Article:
History Project: Women are at the heart of the story of the UAE

Without the tireless contributions and progress of its women, the UAE wouldn't be half a country - it would be no country at all, writes The National's editor in chief.
Sheikh Zayed visits a Girl Scout conference. Courtesy Women's Museum
Sheikh Zayed visits a Girl Scout conference. Courtesy Women's Museum
Women have always been central to life in the UAE, indeed long before the founding of the federation which we celebrate this week, and back to the days of what were once known as the Trucial States.

It is said that the women of Ras Al Khaimah took up arms with their menfolk against a British invasion force early in the 19th century. When the males of the community would depart for the long and dangerous journey to the pearling banks for the Ghaus Al Kabor, the great dive, it was the women who held the community together, caring for their children and supporting each other for months at a time.

It might also be said that behind many a great sheikh, is a great sheikha. In fact, more properly, the role of women in power has always been crucial. It was the mother of the late Sheikh Zayed, Sheikha Salama bint Butti Al Qubaisi, who is said to have ensured political stability in Abu Dhabi for much of the past century by impressing on her sons the importance of sibling loyalty.

Today we have the example of Sheikha Fatima bint Mubarak Al Ketbi, the wife of Sheikh Zayed, and known to all as the "Mother of the Nation". It was Sheikha Fatima who was the driving force behind the creation of the Abu Dhabi Women's Association and later the General Women's Union, organisations which are a voice for women in the UAE and in whose creation she had the full support of her husband.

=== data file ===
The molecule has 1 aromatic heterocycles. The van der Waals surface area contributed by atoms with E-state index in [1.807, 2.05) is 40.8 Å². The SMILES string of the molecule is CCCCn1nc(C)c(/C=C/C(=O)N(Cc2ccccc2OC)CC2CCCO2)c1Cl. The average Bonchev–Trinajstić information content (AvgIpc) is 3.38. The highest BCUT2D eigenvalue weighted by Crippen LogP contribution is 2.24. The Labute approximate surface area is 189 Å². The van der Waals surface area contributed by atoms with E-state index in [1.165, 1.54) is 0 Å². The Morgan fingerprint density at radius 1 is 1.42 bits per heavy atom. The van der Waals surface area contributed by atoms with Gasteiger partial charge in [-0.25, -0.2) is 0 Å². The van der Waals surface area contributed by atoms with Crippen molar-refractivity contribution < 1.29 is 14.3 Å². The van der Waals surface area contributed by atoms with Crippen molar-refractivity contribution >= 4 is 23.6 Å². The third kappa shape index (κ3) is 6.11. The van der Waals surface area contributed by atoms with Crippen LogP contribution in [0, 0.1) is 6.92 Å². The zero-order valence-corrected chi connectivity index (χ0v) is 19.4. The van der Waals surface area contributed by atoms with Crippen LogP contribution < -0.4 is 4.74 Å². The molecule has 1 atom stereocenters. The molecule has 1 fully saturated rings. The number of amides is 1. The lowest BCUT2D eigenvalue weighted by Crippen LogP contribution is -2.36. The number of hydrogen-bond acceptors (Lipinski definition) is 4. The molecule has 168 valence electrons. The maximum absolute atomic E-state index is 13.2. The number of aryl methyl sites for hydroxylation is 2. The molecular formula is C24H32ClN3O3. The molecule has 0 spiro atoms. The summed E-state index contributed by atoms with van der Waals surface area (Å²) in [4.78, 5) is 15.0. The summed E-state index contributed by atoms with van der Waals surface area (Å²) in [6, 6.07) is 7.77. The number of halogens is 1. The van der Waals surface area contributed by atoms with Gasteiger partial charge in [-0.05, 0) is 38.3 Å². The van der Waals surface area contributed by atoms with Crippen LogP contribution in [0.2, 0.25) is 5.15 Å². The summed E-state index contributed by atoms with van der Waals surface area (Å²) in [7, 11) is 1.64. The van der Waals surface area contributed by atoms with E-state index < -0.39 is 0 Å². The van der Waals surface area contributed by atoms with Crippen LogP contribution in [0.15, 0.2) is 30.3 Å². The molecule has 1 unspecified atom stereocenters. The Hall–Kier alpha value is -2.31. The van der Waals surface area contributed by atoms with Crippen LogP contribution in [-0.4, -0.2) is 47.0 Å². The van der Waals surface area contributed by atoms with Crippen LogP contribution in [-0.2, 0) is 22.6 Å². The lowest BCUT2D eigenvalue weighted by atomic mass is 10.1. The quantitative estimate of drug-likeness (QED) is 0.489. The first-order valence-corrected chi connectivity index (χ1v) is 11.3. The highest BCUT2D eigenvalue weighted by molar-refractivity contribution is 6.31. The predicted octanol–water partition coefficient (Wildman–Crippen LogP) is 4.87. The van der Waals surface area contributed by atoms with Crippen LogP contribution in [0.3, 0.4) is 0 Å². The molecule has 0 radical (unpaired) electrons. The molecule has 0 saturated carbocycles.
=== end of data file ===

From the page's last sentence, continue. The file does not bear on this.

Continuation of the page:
An account of the formation of both organisations can be found on the facing page of this year's History Project, which celebrates and examines the role of women. This is the fifth edition of our History Project and marks the 43rd National Day.

In the past, we have looked at high politics, with the creation of the UAE and the GCC, or great projects like the building of the oil industry and the Burj Al Arab. This year's offering could be said to be the most ambitious, for we mark the story of half the country's population.

Many of the articles and photographs that follow underscore the resilience of women, often in times of great hardship, without the benefits of modern health care or education, but always borne with fortitude and good humour.

Today, women remain central to life at every level. When national service for men was introduced this year, so many women wanted to serve their country that a new women's military college had to be created.

Women represent the UAE at so many levels, it is impossible to list even a fraction of them here: as diplomats, ministers, entrepreneurs, artists, administrators, teachers and healers. The world was astounded when it discovered Major Mariam Al Mansouri in the cockpit of a UAE F-16 Fighting Falcon in the fight against the tyranny of ISIL. Those of us who know the women of the UAE were less surprised.

It has always been the role of The National to support the progress of women and to highlight the issues that concern them. For without women, the UAE would not be half a country; it would be no country at all.

Mohammed Al Otaiba is The National's Editor-in-Chief

Published: December 1, 2014 04:00 AM

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